Now that we have laid out the theory, let’s do some calculations. We begin with a ground-state SCF run as usual, with the input file below. We ask for somewhat higher precision than usual, which helps with Sternheimer calculations’ convergence later. We use FilterPotentials= filter_none as this is sometimes helpful for convergence in Sternheimer.

FromScratch = yes

CalculationMode = gs

a = 10.2

BoxShape = parallelepiped
a | a | a
90 | 90 | 90
%
Spacing = a/14

"Si" |   0.0       | 0.0       | 0.0
"Si" |   1/2       | 1/2       | 0.0
"Si" |   1/2       | 0.0       | 1/2
"Si" |   0.0       | 1/2       | 1/2
"Si" |   1/4       | 1/4       | 1/4
"Si" |   1/4 + 1/2 | 1/4 + 1/2 | 1/4
"Si" |   1/4 + 1/2 | 1/4       | 1/4 + 1/2
"Si" |   1/4       | 1/4 + 1/2 | 1/4 + 1/2
%

4 | 4 | 4
1/2 | 1/2 | 1/2
%

KPointsUseSymmetries = yes
ExperimentalFeatures = yes
SymmetrizeDensity = yes

ExtraStates = 1
ConvRelDens = 1e-7
EigensolverTolerance = 1e-8

dos
%

FilterPotentials = filter_none

MixField = density

### Performing a k dot p calculation

Next, we perform the kdotp run, based on the ground-state results. We need the CalculationMode= kdotp . The ExtraStates is not needed but we will be able to see the velocity and effective mass of the lowest conduction band in this way.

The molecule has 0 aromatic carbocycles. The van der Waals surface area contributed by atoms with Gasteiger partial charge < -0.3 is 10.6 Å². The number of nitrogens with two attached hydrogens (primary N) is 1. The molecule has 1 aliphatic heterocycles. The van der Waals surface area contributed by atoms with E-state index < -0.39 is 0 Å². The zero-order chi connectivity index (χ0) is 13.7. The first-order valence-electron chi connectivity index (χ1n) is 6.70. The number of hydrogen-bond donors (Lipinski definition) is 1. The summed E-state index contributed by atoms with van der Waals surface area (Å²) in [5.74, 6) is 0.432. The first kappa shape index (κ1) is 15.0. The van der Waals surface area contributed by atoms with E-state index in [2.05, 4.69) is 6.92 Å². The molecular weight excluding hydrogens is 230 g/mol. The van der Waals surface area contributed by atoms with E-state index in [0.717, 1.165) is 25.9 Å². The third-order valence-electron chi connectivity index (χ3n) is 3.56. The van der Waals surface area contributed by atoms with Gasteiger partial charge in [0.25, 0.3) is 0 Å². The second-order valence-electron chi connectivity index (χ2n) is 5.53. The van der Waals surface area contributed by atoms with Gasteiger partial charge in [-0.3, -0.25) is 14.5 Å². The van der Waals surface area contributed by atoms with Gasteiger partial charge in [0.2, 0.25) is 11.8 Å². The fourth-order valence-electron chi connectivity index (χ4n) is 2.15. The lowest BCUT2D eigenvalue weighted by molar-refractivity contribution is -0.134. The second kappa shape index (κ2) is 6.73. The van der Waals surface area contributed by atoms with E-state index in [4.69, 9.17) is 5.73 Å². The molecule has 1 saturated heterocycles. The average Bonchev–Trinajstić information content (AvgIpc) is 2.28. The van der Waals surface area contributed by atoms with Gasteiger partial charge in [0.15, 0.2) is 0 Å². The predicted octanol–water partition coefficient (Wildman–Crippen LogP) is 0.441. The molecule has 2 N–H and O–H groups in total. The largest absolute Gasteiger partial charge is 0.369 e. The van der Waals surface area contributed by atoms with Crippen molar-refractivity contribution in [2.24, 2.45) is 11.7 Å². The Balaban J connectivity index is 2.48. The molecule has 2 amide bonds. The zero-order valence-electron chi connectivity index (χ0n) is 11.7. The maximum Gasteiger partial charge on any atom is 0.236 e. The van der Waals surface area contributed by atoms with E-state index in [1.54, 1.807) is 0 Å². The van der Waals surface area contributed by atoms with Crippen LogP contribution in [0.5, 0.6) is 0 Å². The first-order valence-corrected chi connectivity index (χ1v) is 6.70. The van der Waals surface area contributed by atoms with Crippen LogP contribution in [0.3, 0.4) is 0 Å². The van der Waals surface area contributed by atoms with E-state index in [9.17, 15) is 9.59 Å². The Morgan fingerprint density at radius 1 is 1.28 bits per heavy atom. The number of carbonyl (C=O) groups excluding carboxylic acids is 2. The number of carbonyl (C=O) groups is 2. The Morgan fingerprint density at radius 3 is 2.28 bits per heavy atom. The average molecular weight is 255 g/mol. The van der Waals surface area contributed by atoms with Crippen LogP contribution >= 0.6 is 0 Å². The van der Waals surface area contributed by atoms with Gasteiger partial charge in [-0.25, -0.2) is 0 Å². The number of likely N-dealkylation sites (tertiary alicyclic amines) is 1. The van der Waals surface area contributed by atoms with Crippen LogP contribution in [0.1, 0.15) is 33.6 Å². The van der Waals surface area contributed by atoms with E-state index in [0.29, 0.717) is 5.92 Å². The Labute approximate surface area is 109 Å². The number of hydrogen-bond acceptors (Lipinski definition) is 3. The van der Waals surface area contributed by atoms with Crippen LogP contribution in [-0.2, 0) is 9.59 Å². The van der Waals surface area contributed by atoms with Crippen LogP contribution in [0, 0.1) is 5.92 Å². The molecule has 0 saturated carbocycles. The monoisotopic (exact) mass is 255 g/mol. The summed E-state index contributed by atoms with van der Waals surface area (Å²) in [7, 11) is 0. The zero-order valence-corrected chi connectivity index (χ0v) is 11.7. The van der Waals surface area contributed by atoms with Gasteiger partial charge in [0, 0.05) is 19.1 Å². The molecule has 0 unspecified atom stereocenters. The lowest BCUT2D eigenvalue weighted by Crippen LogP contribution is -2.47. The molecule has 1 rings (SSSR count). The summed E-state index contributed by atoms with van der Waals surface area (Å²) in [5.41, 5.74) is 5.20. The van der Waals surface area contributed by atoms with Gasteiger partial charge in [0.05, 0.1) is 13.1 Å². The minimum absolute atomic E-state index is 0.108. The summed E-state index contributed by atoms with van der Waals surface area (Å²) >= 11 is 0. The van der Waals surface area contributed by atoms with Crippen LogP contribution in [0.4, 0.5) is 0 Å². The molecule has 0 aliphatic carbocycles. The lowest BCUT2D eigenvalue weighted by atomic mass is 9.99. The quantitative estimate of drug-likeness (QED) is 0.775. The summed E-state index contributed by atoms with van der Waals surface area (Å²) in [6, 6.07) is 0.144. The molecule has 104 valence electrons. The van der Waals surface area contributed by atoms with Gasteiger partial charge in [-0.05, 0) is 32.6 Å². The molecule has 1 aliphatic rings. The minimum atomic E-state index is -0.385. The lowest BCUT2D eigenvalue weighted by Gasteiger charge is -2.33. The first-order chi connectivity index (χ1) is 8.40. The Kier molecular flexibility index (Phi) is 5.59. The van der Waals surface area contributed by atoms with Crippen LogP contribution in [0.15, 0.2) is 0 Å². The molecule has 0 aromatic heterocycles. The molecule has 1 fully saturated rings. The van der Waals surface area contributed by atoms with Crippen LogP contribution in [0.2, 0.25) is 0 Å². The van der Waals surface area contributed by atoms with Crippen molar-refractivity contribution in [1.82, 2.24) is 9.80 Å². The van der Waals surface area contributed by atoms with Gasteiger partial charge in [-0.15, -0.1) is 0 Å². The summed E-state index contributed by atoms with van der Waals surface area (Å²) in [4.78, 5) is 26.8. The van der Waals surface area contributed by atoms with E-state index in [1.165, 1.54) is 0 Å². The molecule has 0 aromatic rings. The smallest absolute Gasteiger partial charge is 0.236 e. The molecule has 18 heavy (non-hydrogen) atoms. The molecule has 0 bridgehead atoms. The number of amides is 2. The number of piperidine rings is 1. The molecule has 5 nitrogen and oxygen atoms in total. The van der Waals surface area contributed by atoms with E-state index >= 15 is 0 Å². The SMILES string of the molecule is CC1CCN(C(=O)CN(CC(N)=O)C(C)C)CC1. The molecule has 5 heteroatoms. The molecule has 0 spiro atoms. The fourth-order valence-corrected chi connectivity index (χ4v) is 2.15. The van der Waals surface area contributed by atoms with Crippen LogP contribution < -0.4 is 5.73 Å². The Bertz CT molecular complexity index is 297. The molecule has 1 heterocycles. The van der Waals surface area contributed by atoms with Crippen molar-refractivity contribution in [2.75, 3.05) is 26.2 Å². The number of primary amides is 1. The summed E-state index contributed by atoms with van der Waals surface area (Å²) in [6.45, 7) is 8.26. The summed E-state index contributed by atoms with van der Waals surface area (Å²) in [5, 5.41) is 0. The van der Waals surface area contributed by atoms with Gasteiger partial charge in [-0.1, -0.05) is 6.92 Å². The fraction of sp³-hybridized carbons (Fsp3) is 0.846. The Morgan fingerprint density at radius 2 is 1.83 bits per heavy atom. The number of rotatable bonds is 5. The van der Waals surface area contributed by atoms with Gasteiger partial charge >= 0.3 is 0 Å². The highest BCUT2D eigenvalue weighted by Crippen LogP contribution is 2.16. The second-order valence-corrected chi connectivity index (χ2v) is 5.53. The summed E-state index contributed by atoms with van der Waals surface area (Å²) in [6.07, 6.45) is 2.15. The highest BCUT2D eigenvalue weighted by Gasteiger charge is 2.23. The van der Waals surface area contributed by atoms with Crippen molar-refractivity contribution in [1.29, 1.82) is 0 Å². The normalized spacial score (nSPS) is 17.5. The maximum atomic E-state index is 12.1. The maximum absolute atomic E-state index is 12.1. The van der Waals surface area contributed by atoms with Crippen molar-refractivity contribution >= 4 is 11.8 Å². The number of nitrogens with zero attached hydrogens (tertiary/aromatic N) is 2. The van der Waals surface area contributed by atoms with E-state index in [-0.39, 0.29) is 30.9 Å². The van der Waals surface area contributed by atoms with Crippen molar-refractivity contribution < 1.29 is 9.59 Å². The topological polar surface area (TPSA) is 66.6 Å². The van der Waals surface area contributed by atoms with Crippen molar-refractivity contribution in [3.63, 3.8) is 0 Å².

FromScratch = yes

CalculationMode = kdotp
ExperimentalFeatures = yes

a = 10.2

BoxShape = parallelepiped
a | a | a
%
Spacing = a/14

"Si" |   0.0       | 0.0       | 0.0
"Si" |   1/2       | 1/2       | 0.0
"Si" |   1/2       | 0.0       | 1/2
"Si" |   0.0       | 1/2       | 1/2
"Si" |   1/4       | 1/4       | 1/4
"Si" |   1/4 + 1/2 | 1/4 + 1/2 | 1/4
"Si" |   1/4 + 1/2 | 1/4       | 1/4 + 1/2
"Si" |   1/4       | 1/4 + 1/2 | 1/4 + 1/2
%

4 | 4 | 4
1/2 | 1/2 | 1/2
%

KPointsUseSymmetries = yes
SymmetrizeDensity = yes

ExtraStates = 1

FilterPotentials = filter_none

MixField = density

Look at the file kdotp/velocity to find the band velocities for each band and k-point. This is not the typical approach to finding velocities. How else might you obtain them? They play a key role in Boltzmann transport calculations of electric conductivity for example, which you can do in the BoltzTraP code.